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NCAA Football: Emotion and Letdown Spots

   by Al McMordie - 09/11/2011

College football is littered with weeks where teams are soaring high off big wins, only to fall flat on their face the next week. This is the classic example of emotion taking too much out of a club that they are out of gas the following game.

Virginia Tech experienced this last September. After that hard fought, emotionally gut-wrenching last second defeat on national TV to Boise, 33-30, the Hokies had to face James Madison on short rest. Virginia Tech laid a colossal egg in a stunning 21-16 defeat. It's not a lack of talent on this team, or that they were overrated. Virginia Tech had a tremendous amount of talent on both sides of the ball, plus a great coaching staff. The defense only allowed 235 yards to James Madison.

The last previous times the Hokies faced James Madison, they won 43-0 and 47-0. "I don't know what's going on," tailback Ryan Williams said at the time. "I really don't."

But they were not in sync, making mistakes and missed tackles. Virginia Tech was the second ranked team to lose to a lower division team. The first was No. 5 Michigan, which fell 34-32 to I-AA Appalachian State on Sept. 1, 2007. Last week Auburn nearly got upset by Utah State, needing a miraculously late run to avoid a stunning defeat. They nearly became the first defending champ to lose their home opener since Michigan in 1998 (to Notre Dame).

What's happening is that there are things beyond stats, matchups and even coaching tendencies: Emotion. Emotion is such a huge part of college football. Sometimes a team will be so fired up and focused to play a team that, on paper, they have no business playing well against, but they perform as a unit far better than anyone might expect.

The catch is, a team can't do this every week. All that focused energy will take a toll with burnout, or a big letdown, around the corner. Other times a team is off a huge downer in a marquee game, like Virginia Tech, and does not have the intensity or focus it needs the next week.

Another example is when a team is off a terrible loss to a team that it is supposed to beat. The following week that team can be embarrassed by what happened and put in a monster week of practice, ready to come out firing on all cylinders the next game, not matter who they play.

Remember Kansas one year ago? New Coach Turner Gil had egg on his face when the Jayhawks fell apart in the opener, a stunning 6-3 home loss to North Dakota State. Everything went wrong on offense and there were even calls for his firing - just one week into his tenure!

Then all was forgotten and forgiven when the Jayhawks came out as a big underdog and smacked around No. 15 Georgia Tech, 28-25. Tech coach Paul Johnson was well aware of the emotional highs and lows of college football. While preparing for Kansas he told his Yellow Jackets, "How would you like to have lost to some small school? You'd play the next week like this was the Super Bowl. You guys had better be ready to face a tornado."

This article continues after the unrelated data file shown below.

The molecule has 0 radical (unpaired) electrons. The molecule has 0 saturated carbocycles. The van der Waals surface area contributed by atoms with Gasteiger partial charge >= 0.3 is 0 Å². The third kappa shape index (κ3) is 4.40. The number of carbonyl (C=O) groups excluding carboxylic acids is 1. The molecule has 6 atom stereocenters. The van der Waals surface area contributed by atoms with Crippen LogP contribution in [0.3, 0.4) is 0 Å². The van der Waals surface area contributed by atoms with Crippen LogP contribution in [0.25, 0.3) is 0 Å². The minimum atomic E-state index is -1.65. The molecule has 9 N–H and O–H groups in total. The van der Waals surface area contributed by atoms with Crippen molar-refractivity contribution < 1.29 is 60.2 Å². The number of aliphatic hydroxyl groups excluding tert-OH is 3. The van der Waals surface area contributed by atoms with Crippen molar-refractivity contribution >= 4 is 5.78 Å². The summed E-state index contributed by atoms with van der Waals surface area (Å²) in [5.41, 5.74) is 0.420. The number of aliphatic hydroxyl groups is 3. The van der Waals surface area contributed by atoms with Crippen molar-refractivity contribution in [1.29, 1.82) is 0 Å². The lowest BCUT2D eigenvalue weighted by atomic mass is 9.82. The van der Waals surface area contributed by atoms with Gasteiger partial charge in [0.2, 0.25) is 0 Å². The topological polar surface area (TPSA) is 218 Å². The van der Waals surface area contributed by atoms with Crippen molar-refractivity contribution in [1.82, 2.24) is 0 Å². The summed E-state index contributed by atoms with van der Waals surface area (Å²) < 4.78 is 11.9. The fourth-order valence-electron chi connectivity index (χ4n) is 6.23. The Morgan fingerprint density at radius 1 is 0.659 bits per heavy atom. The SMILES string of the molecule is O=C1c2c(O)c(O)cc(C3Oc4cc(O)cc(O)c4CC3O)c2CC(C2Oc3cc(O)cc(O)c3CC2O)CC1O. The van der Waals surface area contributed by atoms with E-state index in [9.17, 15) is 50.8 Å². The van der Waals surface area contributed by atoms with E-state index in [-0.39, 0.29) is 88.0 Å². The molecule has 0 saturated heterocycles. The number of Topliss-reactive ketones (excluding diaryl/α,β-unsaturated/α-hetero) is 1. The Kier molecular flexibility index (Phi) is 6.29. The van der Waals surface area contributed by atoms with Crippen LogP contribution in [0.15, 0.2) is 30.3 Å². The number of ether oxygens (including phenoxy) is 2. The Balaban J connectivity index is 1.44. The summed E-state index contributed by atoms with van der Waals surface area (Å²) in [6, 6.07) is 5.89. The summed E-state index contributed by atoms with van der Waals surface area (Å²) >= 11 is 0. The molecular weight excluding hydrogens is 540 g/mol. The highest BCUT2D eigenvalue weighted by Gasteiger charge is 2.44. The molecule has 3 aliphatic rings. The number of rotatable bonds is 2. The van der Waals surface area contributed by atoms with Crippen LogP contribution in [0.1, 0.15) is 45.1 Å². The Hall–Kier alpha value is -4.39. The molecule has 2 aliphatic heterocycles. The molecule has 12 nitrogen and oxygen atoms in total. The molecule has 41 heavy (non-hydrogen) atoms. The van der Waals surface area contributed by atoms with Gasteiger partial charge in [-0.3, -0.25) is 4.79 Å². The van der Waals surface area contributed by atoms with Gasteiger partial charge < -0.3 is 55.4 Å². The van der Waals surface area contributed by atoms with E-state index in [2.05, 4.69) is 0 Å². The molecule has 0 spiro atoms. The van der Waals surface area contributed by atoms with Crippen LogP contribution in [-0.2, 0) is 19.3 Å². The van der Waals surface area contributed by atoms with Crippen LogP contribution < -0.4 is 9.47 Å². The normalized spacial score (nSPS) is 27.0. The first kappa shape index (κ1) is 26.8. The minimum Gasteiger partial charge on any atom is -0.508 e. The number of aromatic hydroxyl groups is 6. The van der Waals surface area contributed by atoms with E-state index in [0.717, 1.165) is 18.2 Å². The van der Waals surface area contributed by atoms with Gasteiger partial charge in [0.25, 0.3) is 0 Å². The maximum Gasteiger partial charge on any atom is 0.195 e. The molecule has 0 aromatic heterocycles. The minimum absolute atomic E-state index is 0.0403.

"It was a rough week for the team," Kansas junior tight end Tim Biere said. "And the locker room after the game, there's never been anything like it. Maybe after the Missouri game, when Todd (Reesing) threw (a game-winning touchdown pass) to Kerry (Meier, to beat the Tigers in 2008). Maybe I could compare it to that, but other than that it was the best thing I've ever been a part of."

It went far beyond Xs and Os, trends, angles and matchups. It was KU's first home victory against a Top-15 opponent since the Jayhawks beat No. 2 Oklahoma, 28-11, in 1984.

Note what Gill said after the win: "As they come in Monday, I need to see where their focus is," Gill said. "They've shown me how they handle a loss, now I need to see how they handle a win, how they handle prosperity." It's the coach's job to gauge where a team is mentally and that can influence how hard he pushes them in practice. And bad coaches won’t pay attention or be clueless about it.

Two years ago Penn State had an emotional roller coaster in September. After a 3-0 start against weak teams, the Nittany Lions had a showdown with Iowa, their Big 10 opener. The Lions laid an egg in a 21-10 loss at home. The next week the Lions were a 7-point favorite over Illinois and crushed the Illini, 35-17.

So did Oregon. The Ducks had their biggest win in years, a show stopping 47-20 rout of rival USC that put them in the driver's seat for the Pac 10 title. Coach Chip Kelly was in his first season as head coach and the players talked about the intense focus that Kelly has preached to his team, particular last week after the tremendous high from beating USC. Kelly wasn't worried about a letdown against the Stanford Cardinal the next week.

"It's a special team," Kelly said. "Their mindset is really good right now. We all live in the moment." Well they were living out of the moment the next Saturday, with the defense having an out of body experience in a 51-42 loss at Stanford as a favorite.

Travel time is another factor tied into this, with many non-conference teams travelling a long way. Keep an eye on Stanford this week, flying across the country to play a non-conference game at Duke, then having to fly to Arizona State for its Pac 10 opener next week. Keep close tabs on teams that are on highs and lows and team travel, because that can work for them or against them the following week - regardless of how oddsmakers may see the game. Good Luck, as always, Al McMordie.

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